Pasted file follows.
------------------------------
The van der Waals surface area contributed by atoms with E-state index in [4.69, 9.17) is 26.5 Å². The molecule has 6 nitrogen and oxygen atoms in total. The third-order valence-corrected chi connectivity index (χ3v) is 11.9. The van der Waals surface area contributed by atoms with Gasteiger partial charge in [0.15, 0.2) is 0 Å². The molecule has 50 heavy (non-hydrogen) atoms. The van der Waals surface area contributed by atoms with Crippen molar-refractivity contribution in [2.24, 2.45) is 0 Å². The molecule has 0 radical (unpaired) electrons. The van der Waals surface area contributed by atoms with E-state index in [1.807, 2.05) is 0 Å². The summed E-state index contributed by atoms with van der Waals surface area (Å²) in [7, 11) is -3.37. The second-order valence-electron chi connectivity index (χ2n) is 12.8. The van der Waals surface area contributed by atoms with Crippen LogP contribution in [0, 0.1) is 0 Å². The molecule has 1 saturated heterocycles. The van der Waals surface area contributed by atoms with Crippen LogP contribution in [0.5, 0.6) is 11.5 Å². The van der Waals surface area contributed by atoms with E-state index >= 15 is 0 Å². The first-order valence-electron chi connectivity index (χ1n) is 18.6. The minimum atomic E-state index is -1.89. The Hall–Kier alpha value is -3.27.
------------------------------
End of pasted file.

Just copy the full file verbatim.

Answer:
The van der Waals surface area contributed by atoms with E-state index in [4.69, 9.17) is 26.5 Å². The molecule has 6 nitrogen and oxygen atoms in total. The third-order valence-corrected chi connectivity index (χ3v) is 11.9. The van der Waals surface area contributed by atoms with Gasteiger partial charge in [0.15, 0.2) is 0 Å². The molecule has 50 heavy (non-hydrogen) atoms. The van der Waals surface area contributed by atoms with Crippen molar-refractivity contribution in [2.24, 2.45) is 0 Å². The molecule has 0 radical (unpaired) electrons. The van der Waals surface area contributed by atoms with E-state index in [1.807, 2.05) is 0 Å². The summed E-state index contributed by atoms with van der Waals surface area (Å²) in [7, 11) is -3.37. The second-order valence-electron chi connectivity index (χ2n) is 12.8. The van der Waals surface area contributed by atoms with Crippen LogP contribution in [0, 0.1) is 0 Å². The molecule has 1 saturated heterocycles. The van der Waals surface area contributed by atoms with Crippen LogP contribution in [0.5, 0.6) is 11.5 Å². The van der Waals surface area contributed by atoms with E-state index >= 15 is 0 Å². The first-order valence-electron chi connectivity index (χ1n) is 18.6. The minimum atomic E-state index is -1.89. The Hall–Kier alpha value is -3.27.